One of the advantages of stereolithography is its speed; functional parts can be manufactured as shortly as within a day. The length of time it takes to produce one particular part depends on the size and complexity of the project and can last from a few hours to more than a day. Most stereolithography machines can produce parts with a maximum size of approximately 50×50×60 cm (20"×20"×24") and some, such as the Mammoth stereolithography machine (which has a build platform of 210×70×80 cm),[8] are capable of producing single parts of more than 2 m in length. Prototypes made by stereolithography are strong enough to be machined and can be used as master patterns for injection molding, thermoforming, blow molding, and various metal casting processes. Although stereolithography can produce a wide variety of shapes, it is often expensive; the cost of photo-curable resin ranges from $80 to $210 per liter, and the cost of stereolithography machines ranges from $100,000 to more than $500,000. However, recent interest and technological advances are bringing the cost of stereolithography machines down in price exponentially.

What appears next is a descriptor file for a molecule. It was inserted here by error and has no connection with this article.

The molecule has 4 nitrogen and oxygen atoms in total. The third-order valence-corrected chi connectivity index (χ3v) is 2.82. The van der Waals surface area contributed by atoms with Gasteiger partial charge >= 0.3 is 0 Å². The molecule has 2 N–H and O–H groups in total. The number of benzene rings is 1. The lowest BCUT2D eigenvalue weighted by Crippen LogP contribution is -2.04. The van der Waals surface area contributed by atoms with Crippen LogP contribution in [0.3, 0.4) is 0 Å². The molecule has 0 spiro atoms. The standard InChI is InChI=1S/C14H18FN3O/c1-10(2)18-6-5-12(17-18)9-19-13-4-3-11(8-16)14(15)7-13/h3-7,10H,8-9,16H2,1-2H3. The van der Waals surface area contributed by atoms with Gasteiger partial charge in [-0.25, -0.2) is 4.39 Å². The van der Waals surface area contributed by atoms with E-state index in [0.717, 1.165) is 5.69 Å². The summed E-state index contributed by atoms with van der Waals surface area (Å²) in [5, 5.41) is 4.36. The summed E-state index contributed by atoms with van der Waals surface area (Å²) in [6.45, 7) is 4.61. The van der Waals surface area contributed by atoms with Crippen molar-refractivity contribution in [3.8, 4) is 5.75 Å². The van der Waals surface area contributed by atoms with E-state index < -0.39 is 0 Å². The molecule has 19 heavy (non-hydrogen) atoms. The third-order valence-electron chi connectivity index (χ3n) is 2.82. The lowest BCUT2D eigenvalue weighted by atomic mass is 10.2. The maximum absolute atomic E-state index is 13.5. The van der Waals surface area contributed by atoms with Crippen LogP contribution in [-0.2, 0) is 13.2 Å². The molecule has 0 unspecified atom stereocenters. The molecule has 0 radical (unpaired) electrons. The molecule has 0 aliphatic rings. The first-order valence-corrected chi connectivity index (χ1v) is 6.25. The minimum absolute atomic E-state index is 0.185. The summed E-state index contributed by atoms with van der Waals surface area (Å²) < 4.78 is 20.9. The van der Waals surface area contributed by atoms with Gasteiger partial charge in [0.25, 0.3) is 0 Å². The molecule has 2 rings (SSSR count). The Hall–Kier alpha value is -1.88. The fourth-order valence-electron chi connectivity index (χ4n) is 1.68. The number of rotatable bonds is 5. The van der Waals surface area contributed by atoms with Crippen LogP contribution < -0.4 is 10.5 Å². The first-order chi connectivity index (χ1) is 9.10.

The term “stereolithography” was coined in 1986 by Charles (Chuck) W. Hull,who patented it as a method and apparatus for making solid objects by successively "printing" thin layers of the ultraviolet curable material one on top of the other. Hull's patent described a concentrated beam of ultraviolet light focused onto the surface of a vat filled with liquid photopolymer. The light beam draws the object onto the surface of the liquid layer by layer, and using polymerization or cross-linking to create a solid, a complex process which requires automation. In 1986, Hull founded the first company to generalize and commercialize this procedure, 3D Systems Inc, which is currently based in Rock Hill, SC. More recently, attempts have been made to construct mathematical models of the stereolithography process and design algorithms to determine whether a proposed object may be constructed by the process.